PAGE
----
The last time I looked, there were exactly 26 letters in the English alphabet. Go on — count them. It doesn’t matter whether you count them from A to Z or from Z to A. If you know how to count and you know your alphabet, you will come up with the same number “26” every time. You can bet on it.
So what does this have to do with Measure R, you might ask? Well, a few months back, a friend of mine and I were driving somewhere in the Valley when we saw a sign about road construction, and on the sign were the words “Measure R.” I was instantly confused, and those of you who know me know it doesn’t take much to confuse me. I asked my friend whether the city limits of Malibu extended to the Valley.
“Of course not,” he replied.
I had always thought Measure R had to do with controlling development in Malibu, not road construction in the Valley. I am sure you can understand my bewilderment. My friend patiently explained that this Measure R was a different Measure R and had nothing to do with chain stores or commercial building here in town.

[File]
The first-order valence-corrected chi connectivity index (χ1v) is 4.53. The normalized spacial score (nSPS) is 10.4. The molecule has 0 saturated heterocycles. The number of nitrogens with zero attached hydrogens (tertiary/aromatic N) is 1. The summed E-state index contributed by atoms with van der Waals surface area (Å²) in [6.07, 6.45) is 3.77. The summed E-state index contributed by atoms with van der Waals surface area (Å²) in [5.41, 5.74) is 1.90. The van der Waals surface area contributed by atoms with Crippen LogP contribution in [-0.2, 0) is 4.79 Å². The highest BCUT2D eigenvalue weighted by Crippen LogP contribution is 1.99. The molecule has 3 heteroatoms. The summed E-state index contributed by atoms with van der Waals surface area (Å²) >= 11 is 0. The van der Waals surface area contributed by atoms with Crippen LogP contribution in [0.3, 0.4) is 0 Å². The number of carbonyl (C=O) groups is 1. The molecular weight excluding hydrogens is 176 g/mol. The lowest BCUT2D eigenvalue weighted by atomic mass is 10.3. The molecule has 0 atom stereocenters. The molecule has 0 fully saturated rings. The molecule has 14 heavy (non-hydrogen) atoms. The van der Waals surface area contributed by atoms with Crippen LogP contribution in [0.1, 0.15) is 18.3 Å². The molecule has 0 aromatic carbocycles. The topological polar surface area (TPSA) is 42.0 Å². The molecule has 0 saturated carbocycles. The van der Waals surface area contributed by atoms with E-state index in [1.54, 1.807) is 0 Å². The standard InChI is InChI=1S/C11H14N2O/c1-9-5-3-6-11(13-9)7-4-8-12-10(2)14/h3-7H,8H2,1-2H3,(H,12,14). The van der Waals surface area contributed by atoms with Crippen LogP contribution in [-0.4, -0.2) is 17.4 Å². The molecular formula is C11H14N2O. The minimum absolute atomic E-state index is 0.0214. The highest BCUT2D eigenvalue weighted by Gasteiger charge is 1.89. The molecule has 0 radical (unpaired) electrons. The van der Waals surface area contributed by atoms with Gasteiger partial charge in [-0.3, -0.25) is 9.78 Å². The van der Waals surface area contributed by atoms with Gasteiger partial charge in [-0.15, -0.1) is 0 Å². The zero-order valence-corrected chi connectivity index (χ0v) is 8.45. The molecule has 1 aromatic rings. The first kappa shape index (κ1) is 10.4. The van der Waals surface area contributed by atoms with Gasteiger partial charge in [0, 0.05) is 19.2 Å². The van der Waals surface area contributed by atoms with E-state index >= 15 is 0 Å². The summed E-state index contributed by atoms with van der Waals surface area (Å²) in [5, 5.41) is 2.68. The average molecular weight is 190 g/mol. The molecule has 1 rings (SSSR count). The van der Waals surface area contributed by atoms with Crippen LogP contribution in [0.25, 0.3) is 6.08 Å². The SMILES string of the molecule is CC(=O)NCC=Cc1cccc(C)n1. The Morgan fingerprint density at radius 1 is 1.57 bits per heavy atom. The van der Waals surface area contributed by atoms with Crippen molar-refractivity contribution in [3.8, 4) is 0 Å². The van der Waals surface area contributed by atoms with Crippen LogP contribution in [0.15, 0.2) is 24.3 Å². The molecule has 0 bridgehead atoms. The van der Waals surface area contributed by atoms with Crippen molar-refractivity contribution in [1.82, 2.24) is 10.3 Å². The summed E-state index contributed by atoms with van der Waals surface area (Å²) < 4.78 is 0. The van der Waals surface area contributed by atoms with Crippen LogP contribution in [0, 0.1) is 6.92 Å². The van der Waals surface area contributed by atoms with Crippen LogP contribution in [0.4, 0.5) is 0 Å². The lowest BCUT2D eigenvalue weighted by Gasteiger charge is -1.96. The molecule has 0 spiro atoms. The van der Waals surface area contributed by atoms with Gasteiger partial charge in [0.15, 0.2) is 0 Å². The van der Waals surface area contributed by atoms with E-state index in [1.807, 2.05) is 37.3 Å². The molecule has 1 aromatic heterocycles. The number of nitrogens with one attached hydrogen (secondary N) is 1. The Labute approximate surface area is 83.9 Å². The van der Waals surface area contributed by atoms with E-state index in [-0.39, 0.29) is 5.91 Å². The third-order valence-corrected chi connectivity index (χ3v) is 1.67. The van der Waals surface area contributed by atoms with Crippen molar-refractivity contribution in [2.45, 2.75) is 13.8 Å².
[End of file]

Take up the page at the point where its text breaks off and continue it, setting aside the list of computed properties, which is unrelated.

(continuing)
“So wait a minute,” I interrupted my friend. “You are telling me there are two measures each named Measure R and totally unrelated?” I asked rhetorically.
His answer befuddled me even more.
“There could well be several other Measure R’s throughout California,” he explained. And now, this is exactly where the alphabet comes in. You will recall my observation in the first paragraph that our alphabet contains 26 letters. Then why are we so limited in our creativity that we have to name different measures with the same letter? Higher math tells me there are 25 alternative letters.
Perhaps marketing shows the letter “R” has a certain ring to it, or maybe in the case of Malibu’s Measure R, it was named after its sponsor Rob Reiner whose first and last names both begin with the letter “R.” If this is the explanation, I am quite pleased, because before I say “farewell” to this world, I am confident I too have some measures to bring forth, and hopefully they too will be lettered in my honor — you guessed it — measure “R” for Ross.